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Schomburg Plaza fire


March 22nd, 1987- a fire in a Harlem residential high rise shaped the way the FDNY operates at high rise buildings today. Lessons learned from this fire can apply to both firefighters & the public.

Schomburg Plaza, a 35 story residential high rise building located at 1295 5th Avenue in Harlem section of Manhattan was built in 1975. The plaza is located on the northeast corner of Central Park. The 2 35 story towers 100x100 & 11 story rectangular slab are all clad in reinforced concrete & are separated by a landscaped multi-level outdoor plaza.

On March 22nd, 1987 at around 7am, trash was ignited in the compactor chute of one of the towers. Investigation revealed, the 1st odor of smoke from the chut was at 7am, however, the 1st call to 9-1-1 came in a 7:57am, an hour later. Upon arrival of 1st due companies, they were informed by maintenance personel that there was a small fire was located in the basement compactor room & that it was already being extinguished. However, the fire was later found to have started in the chute between the 27th & 29th floors. It then spread upward through the chute, an adjacent pipe chase, construction openings & ultimately through the interior walls of apartments adjacent to the chute. While fire operations were focused on the basement room, this led to the delay in rescue & extinguishment efforts on the upper floors. According to the USFA report, it took 16 minutes after arrival at the scene to discover the fire on the upper floors. This was 9 minutes after Rescue was released to return to quarters because it was throught the fire in the compactor chute was out. The dispatchers mistakenly informed all residents that the fire was being handled. Callers were not adequately questioned as to their circumstances. They did not relay the quantity of calls being received from occupants from the 15th - 33rd floors in the 10 minutes before the Chief decided (8:07am) that the fire was out & started returning companies.

At 8:06am, 2 firefighters arrived at the roof to perform vertical ventilation. At 8:10am, 2 more firefighters arrived at the roof level. At 8:11am, 1 firefighter dropped down to upper floors to inspect, when he was met with heavy fire from apt 34H. Operations were hampered due to water pressure issues. At 8:35am, a 2nd Alarm was transmitted. The fire wasn't placed Under Control until 9:45am.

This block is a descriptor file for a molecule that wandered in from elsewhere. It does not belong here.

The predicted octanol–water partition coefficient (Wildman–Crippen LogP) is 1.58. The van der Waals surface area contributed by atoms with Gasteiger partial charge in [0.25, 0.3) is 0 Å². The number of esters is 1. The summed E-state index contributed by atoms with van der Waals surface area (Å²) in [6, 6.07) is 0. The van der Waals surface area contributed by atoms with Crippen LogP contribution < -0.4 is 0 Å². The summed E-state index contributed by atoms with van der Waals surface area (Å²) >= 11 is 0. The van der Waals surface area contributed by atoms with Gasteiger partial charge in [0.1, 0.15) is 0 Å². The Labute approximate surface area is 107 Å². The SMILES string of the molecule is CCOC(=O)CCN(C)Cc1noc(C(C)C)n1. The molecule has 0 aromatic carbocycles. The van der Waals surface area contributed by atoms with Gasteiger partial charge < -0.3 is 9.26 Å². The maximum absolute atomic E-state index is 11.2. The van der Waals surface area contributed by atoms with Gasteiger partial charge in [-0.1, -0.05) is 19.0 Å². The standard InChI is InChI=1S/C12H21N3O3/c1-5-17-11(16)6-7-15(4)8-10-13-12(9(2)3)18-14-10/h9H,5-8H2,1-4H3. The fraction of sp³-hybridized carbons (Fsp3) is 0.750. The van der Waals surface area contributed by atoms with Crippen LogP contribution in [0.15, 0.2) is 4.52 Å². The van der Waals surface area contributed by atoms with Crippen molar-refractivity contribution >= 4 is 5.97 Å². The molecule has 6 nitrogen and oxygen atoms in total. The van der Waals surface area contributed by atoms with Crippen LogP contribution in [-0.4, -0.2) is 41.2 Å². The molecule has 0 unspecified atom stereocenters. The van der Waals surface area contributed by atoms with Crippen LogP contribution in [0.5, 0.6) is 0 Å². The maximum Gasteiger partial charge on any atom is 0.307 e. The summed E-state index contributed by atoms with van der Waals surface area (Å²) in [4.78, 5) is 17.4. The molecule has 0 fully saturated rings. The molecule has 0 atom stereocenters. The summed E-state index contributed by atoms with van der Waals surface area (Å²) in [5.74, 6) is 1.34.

Fire Code: Each code specifies a fire-resistance rating of 2 hours for shaft enclosures in all non-combustible construction. The "as built" plans for Schomburg Plaza specify 3 inch enclosure walls for the compactor shaft. Such a design, if properly constructed, would comply with both State & City codes. However, examination of the shaft disclosures that it was not built according to plan. The wall assembly was 2 5/8 inch thick, not the 3 inches called for in the "as built" plans. Also discovered on the 29th floor was a missing chute hopper door & missing door on the compactor closet leading to the hallway.

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Wind Driven Fire: Lionel Hampton


January 7th 1997 was a rather mild winter day, temperatures in the 40’s with wind gusts exceeding 30mph. These conditions would challenge firefighting operations in an afternoon fire.

Just after 2pm, Engine 40 responded to an EMS run at the Empire Hotel at West 64th Street & Broadway, Box 969. Up the block, a fire broke out in a high rise residential building.

2:31pm, the teleprinter in the Cavemen firehouse of Engine 40/Ladder 35 alerted members of Ladder 35 to a reported High Rise Fire, Box 9999 was used because Box 969 was out already for the EMS run. 20 West 64th Street Broadway – Central Park West. E=Multiple Dwelling: Fire 28th Floor Apt 28K AKA 1 Lincoln Plaza.

Ladder 35 hit 10-84 (arrival) at 2:34pm; members could see smoke from the 28th floor of the 44 story high rise multiple dwelling V shaped. Upon entry to the lobby, members were met by a female claiming to be the house keeper of Lionel Hampton. She said the bedroom of the apartment 28K was on fire, the apartment door was closed and handed them the keys. Lt Gormley L-35, and his men proceeded to the elevator bank that serviced the upper floors. A keyed switch was found in the lobby and that recalled the elevators. FF James O’Donnell, L-35 OVM attempted to locate the elevator with the control key but none had it. The members entered the elevator and FF O’Donnell pressed 26th floor, 2 floors below the fire floor as per procedure. When they arrived, the doors opened to a smoke filled hallway. Members of Ladder 35 located the ‘You Are Here’ sign in the hallway then located Apt 26K to have an idea of where the apartment on the fire floor would be and where the stairs were located in relation to the ‘K’ line apartments. Lt Gormley decided the ‘V’ stair was closest to 28K and would be used as the ‘Attack’ stairway. The members proceeded up the stairs to the fire floor. FF O’Donnell stayed with the elevator and attempted to return to the lobby to pick up Engine 23. The elevator wasn’t in Fireman Service, it went up instead of down. FF O’Donnell was placed in a high heat and smoke environment and had to don his SCBA. The elevator brought him to the 43rd floor.

At 2:36pm, the 9th Battalion arrived to assume command. FF O’Donnell attempted to transmit from the 43rd floor to Chief Grosso in the lobby but the only person to hear his communications was FF Ed Santore, E-40 ECC, who arrived 3rd due coming from the EMS run. FF Santore relayed to Deputy Chief Dunn of the 3rd Division, the report by FF O’Donnell that conditions on the upper floors were deteriorating.

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